Budget deficit believed to be larger that first thought - WFSB 3 Connecticut

Budget deficit believed to be larger that first thought

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The state’s multi-million dollar budget deficit could end up being larger than originally reported.

Comptroller Keven Lembo said that after accounting for about $102.8 million in rescissions announced in September and an updated consensus revenue forecast from last month, the state is on track to end the current fiscal year with a $122.4 million deficit.

The projection by the Office of Policy and Management is $4 million more than last month’s, according to Lembo.

Lembo said the projection is feasible; however, ongoing mitigation talks between Gov. Dannel Malloy’s administration and lawmakers are correct in targeting between $350 million and $370 million.

“I am very concerned about more recent disruptions to the state’s positive economic trends,” Lembo said. “Of greatest concern are the last two consecutive months of state job losses and the related negative impact on the withholding portion of the income tax.”

The OPM estimated achieving $303.4 million in savings this fiscal year.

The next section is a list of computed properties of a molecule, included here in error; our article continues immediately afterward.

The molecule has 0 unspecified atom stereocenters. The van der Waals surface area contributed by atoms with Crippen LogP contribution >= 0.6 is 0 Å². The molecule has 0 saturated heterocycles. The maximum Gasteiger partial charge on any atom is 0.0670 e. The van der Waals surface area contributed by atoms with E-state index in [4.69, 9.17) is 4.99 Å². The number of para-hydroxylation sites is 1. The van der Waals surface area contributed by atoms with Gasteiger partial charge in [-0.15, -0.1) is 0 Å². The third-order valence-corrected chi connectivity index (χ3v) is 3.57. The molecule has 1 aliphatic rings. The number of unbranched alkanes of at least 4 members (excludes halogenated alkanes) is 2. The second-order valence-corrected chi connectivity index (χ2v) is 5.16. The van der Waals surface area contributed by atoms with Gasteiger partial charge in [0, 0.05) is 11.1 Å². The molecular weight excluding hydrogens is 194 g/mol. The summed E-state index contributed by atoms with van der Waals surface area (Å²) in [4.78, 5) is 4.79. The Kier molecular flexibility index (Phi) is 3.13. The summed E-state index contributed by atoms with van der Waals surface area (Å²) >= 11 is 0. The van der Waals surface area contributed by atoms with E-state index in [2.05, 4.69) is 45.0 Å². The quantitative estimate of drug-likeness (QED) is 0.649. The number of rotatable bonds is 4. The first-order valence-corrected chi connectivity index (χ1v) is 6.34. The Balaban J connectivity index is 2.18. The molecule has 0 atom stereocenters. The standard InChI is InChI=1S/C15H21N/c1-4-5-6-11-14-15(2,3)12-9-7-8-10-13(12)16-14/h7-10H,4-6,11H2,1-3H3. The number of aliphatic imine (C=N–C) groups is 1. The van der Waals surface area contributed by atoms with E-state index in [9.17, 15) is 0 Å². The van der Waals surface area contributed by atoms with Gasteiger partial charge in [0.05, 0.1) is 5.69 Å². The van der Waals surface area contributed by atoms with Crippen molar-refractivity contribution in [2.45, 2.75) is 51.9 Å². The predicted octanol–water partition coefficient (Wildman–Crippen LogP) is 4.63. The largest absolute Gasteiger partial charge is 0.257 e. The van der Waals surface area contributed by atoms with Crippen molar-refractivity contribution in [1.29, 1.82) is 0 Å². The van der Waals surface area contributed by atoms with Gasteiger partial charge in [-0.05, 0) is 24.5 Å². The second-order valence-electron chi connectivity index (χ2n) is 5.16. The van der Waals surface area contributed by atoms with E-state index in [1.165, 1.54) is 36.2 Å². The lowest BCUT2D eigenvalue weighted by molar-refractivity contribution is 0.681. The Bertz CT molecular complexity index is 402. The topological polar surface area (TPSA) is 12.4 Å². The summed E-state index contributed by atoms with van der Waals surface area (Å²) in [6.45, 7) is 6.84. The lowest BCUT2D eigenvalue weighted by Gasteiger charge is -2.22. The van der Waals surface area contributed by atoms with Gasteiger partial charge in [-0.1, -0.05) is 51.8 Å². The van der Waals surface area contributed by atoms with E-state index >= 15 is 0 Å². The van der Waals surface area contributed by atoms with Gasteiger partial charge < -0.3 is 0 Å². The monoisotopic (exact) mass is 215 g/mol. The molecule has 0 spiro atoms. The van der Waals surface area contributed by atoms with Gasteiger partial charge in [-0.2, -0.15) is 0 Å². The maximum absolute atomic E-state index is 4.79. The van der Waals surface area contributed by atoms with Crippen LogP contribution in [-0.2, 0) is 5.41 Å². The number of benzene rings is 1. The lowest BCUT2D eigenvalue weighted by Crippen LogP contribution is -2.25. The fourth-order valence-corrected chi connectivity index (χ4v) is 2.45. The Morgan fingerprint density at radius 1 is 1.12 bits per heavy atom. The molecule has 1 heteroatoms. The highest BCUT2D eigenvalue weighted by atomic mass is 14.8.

“An increase in interest rates will limit the state’s ability to realize future savings in debt service,” Lembo said. “I am hopeful that the ongoing budget negotiations will produce the policy revisions necessary for OPM to attain the lapse target included in the current projections.”

Lembo said there are several areas of the budget to watch.

“Part of the state’s slow withholding growth can be attributed to the distribution of job gains by employment sector during this recovery,” Lembo said. “The financial services sector pays wages that are more than 50 percent above the statewide average for all sectors; however, the financial services sector remains 14,700 jobs (10 percent) below its pre-recession level.”

At the same time, the leisure and hospitality sector that pays wages 46 percent below the statewide average for all sectors has added 19,200 jobs, or about 14 percent, according to Lembo.

“There are additional budgetary risk factors that bear watching,” he added. “Our state economy is linked to the national economy which, in turn, is dependent on the global economy. Global economic events have generally constrained domestic growth.”

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